NWTM argued that the combination of these functional, nondistinctive features were distinctive in their “total impression.” The court wasn’t persuaded. “[T]he overall impression of the elements, each of which has only trivial differences with the features of actual ammunition, serves to identify NWTM’s product as a bullet.”
Even if the trade dress were nonfunctional, NWTM failed to show secondary meaning. NWTM argued that it heavily promoted the new product; that it sold over 191,000 pieces of SBB and CBB through June 2014; that it had 100% of the market share for silver bullet bullion from January to October 2013; that Provident copied NWTM; that, according to NWTM’s CEO, at least four customers contacted him to ask whether Provident’s products were in fact manufactured by NWTM, and a customer expressed confusion on Provident’s Facebook page; and a video on the “Salivate Metal” YouTube channel featured a reviewer pondering whether the real manufacturer of Provident’s product was actually NWTM.
Even if all of this unambiguously weighed in NWTM’s favor, there was still no empirical evidence of secondary meaning. There was no admissible consumer testimony or survey evidence; its customers’ posited unwillingness to be surveyed again didn’t relieve it from its burden, “particularly given that its customers constitute a unique demographic.” (That’s one way to put it.) The time of use weighed against NWTM—other cases have found 3½ years of exclusivity to be “relatively brief,” while NWTM had 10 months. While the substantial amount of NWTM’s sales would weigh in its favor, that wasn’t enough. NWTM claimed that its marketing was successful but provided no evidence on the amount it spent marketing the trade dress.
Turning to copyright: “A mere reproduction of a work in a different medium does not constitute a sufficient variation to meet the originality threshold for copyright protection.” See L. Batlin & Son, Inc. v. Snyder, 536 F.2d 486, 491 (2d Cir.1976). NWTM argued that its replica bullets were original because they didn’t correspond to actual ammunition, sometimes varying in dimension by a quarter of an inch or more. NWTM argued that it was an innovator and that there was significant creative effort that went into making the product, including testing, trial and error, and the creation of numerous prototypes between 2008 and 2012.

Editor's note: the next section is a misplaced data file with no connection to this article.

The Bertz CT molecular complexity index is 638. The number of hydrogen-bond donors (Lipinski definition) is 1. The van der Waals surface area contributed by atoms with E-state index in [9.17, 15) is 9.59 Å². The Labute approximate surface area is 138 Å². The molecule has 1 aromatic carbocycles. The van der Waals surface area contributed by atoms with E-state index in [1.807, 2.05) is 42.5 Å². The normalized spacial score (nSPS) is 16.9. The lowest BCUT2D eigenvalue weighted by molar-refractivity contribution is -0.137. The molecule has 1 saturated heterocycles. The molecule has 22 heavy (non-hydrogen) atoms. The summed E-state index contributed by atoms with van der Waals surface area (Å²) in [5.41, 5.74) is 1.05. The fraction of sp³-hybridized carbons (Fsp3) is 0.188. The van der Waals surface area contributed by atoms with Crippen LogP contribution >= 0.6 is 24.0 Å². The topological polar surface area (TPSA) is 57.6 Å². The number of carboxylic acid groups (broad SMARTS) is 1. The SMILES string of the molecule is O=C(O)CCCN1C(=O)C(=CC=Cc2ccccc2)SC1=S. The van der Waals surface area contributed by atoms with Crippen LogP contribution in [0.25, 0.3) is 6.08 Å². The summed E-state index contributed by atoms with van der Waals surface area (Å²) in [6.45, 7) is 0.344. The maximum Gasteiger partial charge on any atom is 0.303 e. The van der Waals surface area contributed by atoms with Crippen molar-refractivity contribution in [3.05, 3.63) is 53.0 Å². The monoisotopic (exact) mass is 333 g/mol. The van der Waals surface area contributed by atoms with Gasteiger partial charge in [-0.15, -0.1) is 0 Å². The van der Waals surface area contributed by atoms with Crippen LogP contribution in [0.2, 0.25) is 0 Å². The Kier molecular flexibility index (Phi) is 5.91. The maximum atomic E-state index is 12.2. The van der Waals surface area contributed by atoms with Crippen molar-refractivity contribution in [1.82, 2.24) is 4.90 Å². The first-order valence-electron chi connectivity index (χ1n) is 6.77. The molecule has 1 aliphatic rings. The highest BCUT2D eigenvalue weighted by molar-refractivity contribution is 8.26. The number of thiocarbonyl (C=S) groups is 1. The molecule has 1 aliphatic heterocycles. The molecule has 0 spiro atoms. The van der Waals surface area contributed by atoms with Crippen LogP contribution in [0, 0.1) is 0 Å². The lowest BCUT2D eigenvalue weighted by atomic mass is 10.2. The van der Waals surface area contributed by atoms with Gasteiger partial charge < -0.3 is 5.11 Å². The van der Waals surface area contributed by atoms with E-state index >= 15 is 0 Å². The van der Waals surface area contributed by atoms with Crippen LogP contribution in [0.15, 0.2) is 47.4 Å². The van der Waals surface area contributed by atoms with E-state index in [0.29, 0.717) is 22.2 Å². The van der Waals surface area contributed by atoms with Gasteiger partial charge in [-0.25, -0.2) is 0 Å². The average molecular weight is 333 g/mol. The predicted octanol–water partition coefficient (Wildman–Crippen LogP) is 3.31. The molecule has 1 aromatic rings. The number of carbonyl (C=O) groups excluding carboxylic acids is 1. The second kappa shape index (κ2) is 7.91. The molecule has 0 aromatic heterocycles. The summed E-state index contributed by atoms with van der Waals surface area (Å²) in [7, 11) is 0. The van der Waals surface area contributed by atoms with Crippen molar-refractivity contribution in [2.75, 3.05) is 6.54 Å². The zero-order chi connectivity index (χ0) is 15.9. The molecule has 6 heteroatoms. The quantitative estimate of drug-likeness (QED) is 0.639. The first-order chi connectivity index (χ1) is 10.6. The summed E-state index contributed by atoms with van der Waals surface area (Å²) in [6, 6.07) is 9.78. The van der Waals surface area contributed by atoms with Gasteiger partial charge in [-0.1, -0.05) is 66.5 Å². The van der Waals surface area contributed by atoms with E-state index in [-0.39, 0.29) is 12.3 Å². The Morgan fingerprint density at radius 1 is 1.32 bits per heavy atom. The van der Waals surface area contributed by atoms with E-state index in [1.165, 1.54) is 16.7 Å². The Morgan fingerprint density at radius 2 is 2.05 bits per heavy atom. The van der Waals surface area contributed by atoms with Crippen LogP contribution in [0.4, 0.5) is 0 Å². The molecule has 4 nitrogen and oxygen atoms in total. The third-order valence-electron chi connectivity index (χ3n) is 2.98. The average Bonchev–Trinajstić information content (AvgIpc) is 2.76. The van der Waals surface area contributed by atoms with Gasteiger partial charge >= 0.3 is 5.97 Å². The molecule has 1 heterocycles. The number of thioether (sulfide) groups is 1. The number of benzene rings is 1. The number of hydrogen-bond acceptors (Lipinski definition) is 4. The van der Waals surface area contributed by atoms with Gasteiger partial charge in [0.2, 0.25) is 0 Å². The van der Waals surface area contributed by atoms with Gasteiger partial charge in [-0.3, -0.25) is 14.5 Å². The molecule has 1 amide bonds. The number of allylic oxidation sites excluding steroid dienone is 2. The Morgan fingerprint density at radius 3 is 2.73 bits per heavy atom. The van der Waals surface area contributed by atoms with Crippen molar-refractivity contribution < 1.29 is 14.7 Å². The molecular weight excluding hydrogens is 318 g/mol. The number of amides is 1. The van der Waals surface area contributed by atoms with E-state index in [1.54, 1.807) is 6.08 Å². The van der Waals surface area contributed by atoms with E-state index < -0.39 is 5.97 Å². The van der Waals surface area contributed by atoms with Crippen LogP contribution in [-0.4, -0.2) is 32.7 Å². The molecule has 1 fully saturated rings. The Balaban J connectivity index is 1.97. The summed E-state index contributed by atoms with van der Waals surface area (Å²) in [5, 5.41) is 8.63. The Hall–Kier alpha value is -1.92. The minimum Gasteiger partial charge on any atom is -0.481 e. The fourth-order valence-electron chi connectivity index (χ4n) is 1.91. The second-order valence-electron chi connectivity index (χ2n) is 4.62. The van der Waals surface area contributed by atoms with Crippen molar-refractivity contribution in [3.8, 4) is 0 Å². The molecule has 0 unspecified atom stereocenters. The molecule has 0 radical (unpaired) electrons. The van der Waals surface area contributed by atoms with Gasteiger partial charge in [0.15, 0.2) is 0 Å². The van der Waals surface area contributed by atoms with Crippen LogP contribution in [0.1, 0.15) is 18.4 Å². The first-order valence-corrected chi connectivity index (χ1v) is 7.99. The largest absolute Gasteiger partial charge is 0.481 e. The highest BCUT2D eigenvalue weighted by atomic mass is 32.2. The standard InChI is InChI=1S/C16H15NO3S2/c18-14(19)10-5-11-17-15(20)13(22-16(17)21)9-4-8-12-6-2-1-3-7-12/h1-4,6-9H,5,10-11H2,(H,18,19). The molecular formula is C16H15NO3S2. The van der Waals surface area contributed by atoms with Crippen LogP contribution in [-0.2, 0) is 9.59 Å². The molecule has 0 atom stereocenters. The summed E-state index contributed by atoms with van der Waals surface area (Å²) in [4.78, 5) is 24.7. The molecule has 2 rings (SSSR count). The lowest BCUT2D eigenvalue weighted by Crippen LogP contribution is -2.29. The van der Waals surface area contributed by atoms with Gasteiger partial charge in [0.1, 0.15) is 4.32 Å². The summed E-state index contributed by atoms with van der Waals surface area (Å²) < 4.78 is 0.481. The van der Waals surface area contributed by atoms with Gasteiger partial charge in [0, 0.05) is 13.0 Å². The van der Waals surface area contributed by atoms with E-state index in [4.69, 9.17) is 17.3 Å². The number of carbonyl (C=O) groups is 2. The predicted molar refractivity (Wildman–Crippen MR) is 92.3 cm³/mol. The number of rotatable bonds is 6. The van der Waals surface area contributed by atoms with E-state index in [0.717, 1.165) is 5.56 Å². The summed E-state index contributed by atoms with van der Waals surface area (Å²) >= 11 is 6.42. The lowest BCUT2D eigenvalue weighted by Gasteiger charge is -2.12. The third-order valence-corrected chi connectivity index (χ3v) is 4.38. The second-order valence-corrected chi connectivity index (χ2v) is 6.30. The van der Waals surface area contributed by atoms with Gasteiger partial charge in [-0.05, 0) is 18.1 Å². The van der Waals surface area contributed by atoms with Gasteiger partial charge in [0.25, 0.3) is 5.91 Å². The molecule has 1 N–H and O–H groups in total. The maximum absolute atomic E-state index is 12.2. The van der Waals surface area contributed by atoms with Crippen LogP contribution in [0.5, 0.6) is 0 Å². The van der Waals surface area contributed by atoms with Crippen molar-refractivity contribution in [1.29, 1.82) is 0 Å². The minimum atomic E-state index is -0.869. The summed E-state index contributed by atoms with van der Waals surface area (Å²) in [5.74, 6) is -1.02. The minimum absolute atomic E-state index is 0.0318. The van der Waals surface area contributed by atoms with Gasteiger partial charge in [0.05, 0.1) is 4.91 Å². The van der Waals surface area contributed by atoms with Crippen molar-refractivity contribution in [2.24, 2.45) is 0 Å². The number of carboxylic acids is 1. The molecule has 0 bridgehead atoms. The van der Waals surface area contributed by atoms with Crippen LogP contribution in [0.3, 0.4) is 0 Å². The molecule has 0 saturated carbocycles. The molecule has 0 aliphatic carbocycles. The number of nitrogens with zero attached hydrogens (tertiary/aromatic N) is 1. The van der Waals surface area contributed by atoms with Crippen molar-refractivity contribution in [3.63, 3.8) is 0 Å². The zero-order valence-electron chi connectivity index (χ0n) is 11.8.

No again. Any differences between the replica bullets and actual ammunition were trivial or functional: (1) the composition, i.e., silver or copper (functional); (2) the dimensions (imperceptible and functional in order to make a bullet in even troy ounces); (3) the shape (functional); and (4) the weight (functional). Even were that not so, merger would still apply: the expression of a bullet in bullion couldn’t be separated from the idea. “[T]he only way NWTM can express a .45 ACP design is to replicate it, and if NWTM were to make significant variations in its replica, the product would no longer be identifiable as a .45 ACP design.”
NWTM argued that Provident engaged in false advertising/unfair competition by claiming to have its own mint, allowing it to minimize manufacturing costs and pass on savings to consumers. But NWTM failed to timely identify false advertising as the foundation for its unfair competition claim, which it earlier said was based on trademark infringement. Also, without copyright and trademark claims, there were no actionable unjust enrichment claims.